This idea of art being “commissioned” may be blasphemy in the eyes of a lot, but it is a fact of reality that many simply ignore for their delusions of idealism, the concept of art being some sort of transcendental world-shaping experience. Nope. It is a satyr on a vase, fucking nymphs. It is a naked man, standing poignantly for all to see. It is Emmanuelle, traveling the world, fucking anyone she wants. Art is also those cheap paintings you see in hotel lobbies, of snowy cabins or of hunting dogs in the forest. And yet, art is also the Sistine Chapel. Because art encompasses all aspects of society, even those aspects that the elites wish to try and ignore, as per their dogmatic, arrogant world-view in which they deem themselves the arbiters of taste…Arbiters of taste which they so eagerly adopt from the masses they despise (Lobster, red wine, erotic thrillers, and even now horror films, which for ages were considered “low art” or “distasteful” went from being looked down upon to being appraised and highly valued).
Whether through the Western Canon or the National Film Registry, these “low kinds of art” are being collected and preserved with or without their help, from remastering groups such as Shout Factory restoring old 70’s and 80’s horror movies that were forgotten, through individuals on porn websites uploading upscaled versions of decades-past hardcore and softcore films from the 20’s all the way up to the 80’s and 90’s, to the people collecting comic books, to people who collect whiskey bottles. And in time, soon those tastes will change yet again and the preservation of such media will be deemed “culturally or historically important”. Just as we now view the Venus of Willendorf, a mere personal masturbatory statuette to some early human, to be a priceless artifact of human existence. In time will we soon see ‘Nightdreams’ and ‘House on Hooter Hill’ change from being trash to be forgotten, to art that needs to be saved. And why? Because ultimately, it is all art, it is all part of the human experience, and it all exists whether we like it or not.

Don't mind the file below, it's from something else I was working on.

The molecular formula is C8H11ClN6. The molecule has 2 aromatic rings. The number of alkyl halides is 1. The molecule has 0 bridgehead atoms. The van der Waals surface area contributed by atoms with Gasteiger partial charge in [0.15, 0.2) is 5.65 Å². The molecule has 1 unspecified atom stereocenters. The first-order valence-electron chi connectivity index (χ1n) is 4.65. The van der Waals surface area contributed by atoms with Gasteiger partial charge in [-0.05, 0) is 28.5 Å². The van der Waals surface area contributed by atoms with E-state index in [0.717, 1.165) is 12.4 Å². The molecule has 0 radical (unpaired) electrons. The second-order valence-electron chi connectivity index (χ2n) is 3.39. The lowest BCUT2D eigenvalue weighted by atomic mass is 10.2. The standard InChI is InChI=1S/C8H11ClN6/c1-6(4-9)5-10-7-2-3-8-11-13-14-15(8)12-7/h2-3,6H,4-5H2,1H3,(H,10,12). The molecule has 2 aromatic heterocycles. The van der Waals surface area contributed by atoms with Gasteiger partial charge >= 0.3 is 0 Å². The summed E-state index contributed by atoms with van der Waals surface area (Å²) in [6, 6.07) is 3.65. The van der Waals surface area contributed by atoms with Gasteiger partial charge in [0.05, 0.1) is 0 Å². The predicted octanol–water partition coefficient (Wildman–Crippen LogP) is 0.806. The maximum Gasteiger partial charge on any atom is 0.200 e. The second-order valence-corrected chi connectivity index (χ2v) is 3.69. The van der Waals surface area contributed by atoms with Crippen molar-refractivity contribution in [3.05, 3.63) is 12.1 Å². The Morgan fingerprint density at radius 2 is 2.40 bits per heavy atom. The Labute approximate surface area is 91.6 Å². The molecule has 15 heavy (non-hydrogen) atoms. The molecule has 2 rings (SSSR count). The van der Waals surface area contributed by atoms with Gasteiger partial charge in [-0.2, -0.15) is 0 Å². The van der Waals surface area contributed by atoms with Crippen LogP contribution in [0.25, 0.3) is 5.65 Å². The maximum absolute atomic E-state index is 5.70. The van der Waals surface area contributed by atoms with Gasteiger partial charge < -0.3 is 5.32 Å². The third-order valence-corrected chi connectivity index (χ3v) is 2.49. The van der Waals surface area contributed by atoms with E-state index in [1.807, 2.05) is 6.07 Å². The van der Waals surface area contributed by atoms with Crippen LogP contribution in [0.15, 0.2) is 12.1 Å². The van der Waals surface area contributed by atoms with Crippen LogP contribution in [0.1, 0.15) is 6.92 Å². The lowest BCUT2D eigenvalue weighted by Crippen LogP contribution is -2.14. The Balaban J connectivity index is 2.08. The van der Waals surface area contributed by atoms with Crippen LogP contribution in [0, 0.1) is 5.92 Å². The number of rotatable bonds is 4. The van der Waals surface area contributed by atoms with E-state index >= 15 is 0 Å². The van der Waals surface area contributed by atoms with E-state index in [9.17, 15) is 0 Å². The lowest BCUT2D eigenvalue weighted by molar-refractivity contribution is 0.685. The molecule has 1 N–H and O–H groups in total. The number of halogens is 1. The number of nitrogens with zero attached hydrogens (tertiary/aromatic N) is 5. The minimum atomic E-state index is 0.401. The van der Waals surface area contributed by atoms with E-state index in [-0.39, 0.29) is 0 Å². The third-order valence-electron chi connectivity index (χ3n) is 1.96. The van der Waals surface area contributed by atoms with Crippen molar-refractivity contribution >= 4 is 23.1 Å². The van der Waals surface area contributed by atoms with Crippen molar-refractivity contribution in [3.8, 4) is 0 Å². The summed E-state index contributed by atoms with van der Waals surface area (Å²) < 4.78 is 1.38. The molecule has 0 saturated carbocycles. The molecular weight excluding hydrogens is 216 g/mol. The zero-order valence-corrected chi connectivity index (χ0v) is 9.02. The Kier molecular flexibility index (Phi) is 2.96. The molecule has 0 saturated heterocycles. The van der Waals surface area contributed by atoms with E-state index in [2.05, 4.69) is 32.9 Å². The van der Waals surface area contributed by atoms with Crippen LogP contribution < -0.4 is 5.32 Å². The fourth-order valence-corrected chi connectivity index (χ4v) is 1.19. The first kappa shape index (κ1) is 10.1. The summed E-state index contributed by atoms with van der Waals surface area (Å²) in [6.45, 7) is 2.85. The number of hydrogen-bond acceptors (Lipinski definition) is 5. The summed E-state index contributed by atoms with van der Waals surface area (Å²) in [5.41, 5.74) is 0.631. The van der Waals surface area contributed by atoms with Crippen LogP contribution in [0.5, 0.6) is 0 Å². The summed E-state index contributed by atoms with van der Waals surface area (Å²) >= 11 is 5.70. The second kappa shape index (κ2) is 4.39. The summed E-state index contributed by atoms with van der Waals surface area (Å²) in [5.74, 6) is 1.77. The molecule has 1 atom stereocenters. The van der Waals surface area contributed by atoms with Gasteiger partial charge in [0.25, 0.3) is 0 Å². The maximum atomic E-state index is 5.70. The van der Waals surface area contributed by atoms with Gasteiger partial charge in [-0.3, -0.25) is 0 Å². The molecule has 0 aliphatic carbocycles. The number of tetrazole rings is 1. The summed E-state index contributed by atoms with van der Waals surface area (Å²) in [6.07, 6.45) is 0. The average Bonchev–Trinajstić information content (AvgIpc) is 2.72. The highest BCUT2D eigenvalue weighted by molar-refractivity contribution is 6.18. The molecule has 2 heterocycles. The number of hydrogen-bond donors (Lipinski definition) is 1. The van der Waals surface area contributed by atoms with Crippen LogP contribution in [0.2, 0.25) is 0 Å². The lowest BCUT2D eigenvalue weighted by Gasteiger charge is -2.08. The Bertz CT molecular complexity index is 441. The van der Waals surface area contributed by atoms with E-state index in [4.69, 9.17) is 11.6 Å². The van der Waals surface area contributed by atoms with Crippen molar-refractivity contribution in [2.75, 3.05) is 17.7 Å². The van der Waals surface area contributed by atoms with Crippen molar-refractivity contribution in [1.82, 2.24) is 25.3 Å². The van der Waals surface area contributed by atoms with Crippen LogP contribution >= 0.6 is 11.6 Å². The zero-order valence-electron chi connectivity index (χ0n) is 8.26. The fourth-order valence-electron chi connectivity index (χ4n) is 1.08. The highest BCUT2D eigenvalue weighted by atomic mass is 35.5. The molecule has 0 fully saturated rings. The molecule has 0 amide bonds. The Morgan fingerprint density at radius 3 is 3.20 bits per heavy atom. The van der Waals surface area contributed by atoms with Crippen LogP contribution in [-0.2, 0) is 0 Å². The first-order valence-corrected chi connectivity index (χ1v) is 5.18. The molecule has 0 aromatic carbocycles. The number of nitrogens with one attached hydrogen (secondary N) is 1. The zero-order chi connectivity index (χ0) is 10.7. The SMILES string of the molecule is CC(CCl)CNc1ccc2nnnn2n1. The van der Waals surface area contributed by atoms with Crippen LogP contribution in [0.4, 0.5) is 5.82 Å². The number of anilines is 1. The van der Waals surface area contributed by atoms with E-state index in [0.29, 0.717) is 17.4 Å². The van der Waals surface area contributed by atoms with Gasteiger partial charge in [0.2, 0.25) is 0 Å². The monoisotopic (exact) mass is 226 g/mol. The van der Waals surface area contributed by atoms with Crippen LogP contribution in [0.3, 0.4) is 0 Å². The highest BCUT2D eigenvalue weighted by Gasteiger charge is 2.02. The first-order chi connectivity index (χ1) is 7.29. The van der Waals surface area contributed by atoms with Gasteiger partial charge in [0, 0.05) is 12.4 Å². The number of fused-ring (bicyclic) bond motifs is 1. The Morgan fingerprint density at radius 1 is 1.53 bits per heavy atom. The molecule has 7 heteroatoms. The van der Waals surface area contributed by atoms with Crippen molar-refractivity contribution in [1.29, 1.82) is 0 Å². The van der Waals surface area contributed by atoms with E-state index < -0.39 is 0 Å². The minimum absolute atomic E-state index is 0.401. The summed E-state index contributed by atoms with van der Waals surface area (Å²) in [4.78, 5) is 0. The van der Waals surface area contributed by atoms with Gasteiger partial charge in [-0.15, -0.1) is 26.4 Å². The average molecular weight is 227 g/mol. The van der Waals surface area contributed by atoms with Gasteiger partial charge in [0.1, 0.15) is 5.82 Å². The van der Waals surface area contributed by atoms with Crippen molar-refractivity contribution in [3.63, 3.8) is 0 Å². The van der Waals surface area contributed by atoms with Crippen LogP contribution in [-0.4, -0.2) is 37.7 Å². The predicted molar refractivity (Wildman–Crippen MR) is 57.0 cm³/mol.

While I use the pornographic to illustrate my point, that is only because it is the most extreme example, and the sentiment towards them extends in its most basic form to virtually all of the critically ignored media. It is all “pornography” to “them”. From dime novels, to flash games, to pop music. And yet, in time, it will be viewed as being just as valid as Shakespeare. Because “they” do not matter. What matters is whether or not you make art. Is some art better than other art? Sure…For instance, I much prefer Isaac Asimov and Jules Verne over Shakespeare. Does that make their art “better” though? Well, I prefer it, and though people may disagree, I will not change my mind simply to appease their sensibilities. The primary difference between “good” art and “bad” art though is not which grouping, genre, or author it belongs to, it is how well it visualizes the purpose behind its creation, the rigor of its creation, and the tenacity with which the audience finds it charming. And that is the attitude that has gifted us with the plethora of art we see today; instead of the stodgy, limited, abstract art that you see littering museums today, and why museums are in such peril of economic collapse, we see everything from action, to horror, to farce, to romance. The critics who loud the pieces on display in the Louvre get next to no attention, while a film by WICKED Pictures sells tens, even hundreds of thousands of copies. The idea that there exists this line between what “high art” is and what “low art” is, only exists to the elitists that desperately, hopelessly, fruitlessly attempt to control the narrative by ignoring that which they despise. Only, as history has shown, they never controlled the narrative. All of it gets unearthed. Only art exists and this blog does not discriminate between any of it, as it is all worth saving in my book.